Treatment of Fatty Liver Disease:


The cornerstone of treatment for lipidosis involves aggressive nutritional support. (In other words, a high protein diet must get into the cat to reverse the metabolic starvation state.) If this is done carefully, the recovery rate approaches 90%.  Cats that show a 50% drop in total bilirubin level within 7 to 10 days are statistically likely to survive.

Many people are reluctant to place or work with feeding tubes and want to try feeding the cat at home. There is no room for tentative treatment when it comes to this disease. Force-feeding at home can work but one must have a specific amount of food to feed and that amount must be successfully fed if the patient is to recover.  Generally, by the time a cat has gotten into trouble with hepatic lipidosis, most owners have already tried tempting cats with assorted favorite foods and gotten no results. At the point where lipidosis has developed, the cat CANNOT be given a choice about eating; there are several methods of providing food you can enlist.  Ask your veterinarian about diets that fit the high protein profile best for lipidosis cats, and if they have a feeding tube, use the diet recommended to reduce the likelihood of clogging issues.

For a few cats, force-feeding is non-stressful and easily performed. To provide nutrients, you have to understand how much of the food product should be fed daily and how much may be fed per meal. Food is generally canned and of a consistency like hamburger. Generally, food can be fed by syringe or meatball method.  Using a syringe can be stressful and you risk aspiration of the food into the lungs.  Canned food meatballs can be made of approximately a one-inch diameter and given to the cat in the same way you would give a pill. Be careful to give the cat enough time to fully swallow the first meatball before proceeding to the next one. An entire 3 oz can of cat food can be fed in this way. If struggling results or if the cat attempts to scratch or bite, this feeding method may be too stressful.  It is also quite messy.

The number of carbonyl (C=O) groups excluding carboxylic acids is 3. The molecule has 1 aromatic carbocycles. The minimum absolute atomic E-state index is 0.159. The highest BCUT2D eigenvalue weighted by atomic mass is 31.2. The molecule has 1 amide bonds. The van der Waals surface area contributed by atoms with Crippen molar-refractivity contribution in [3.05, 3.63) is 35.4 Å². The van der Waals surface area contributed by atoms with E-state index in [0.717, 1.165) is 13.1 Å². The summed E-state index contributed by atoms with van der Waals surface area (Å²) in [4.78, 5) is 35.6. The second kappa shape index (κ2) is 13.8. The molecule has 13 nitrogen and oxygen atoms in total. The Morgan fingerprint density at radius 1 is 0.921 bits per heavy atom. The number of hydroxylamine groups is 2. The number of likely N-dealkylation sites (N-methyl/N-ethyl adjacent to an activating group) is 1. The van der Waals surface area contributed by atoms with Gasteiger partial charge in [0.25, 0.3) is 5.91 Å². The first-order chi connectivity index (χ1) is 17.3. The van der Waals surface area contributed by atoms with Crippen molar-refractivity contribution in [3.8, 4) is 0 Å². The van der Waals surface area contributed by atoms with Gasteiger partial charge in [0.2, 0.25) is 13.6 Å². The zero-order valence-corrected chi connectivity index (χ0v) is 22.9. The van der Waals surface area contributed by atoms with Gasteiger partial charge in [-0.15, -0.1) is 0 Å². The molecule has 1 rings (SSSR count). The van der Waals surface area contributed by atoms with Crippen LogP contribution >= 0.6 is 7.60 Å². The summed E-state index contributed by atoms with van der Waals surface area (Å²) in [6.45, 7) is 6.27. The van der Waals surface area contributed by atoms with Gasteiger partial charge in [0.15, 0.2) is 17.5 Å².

Feeding Tubes:

Once the cat comes home, you can do this!  It might look intimidating, but the cat has to eat in order to recover.
(Jack from Chocolate and Crossants blog)
A nasogastric feeding tube can be passed by your veterinarian through the nose, into the stomach and sewn into place to allow feeding of a liquid diet. Placement of this kind of tube does not require anesthesia, and the tube is relatively easy to use. The tube can be dislodged by the cat, so an Elizabethan collar is necessary to protect the feeding tube. Only liquid diets can be fed through the tube due to its small diameter. The tube can also be pushed backward if the cat vomits, so that it opens towards the mouth instead of the stomach. All of these problems make the nasogastric tube the least popular of all the feeding tubes when it comes to long-term use; however, often this form of feeding is used for the first few days as this is when bleeding risk is highest and the patient is least stable for anesthesia. One of the other tubes can be placed when the patient is more stable.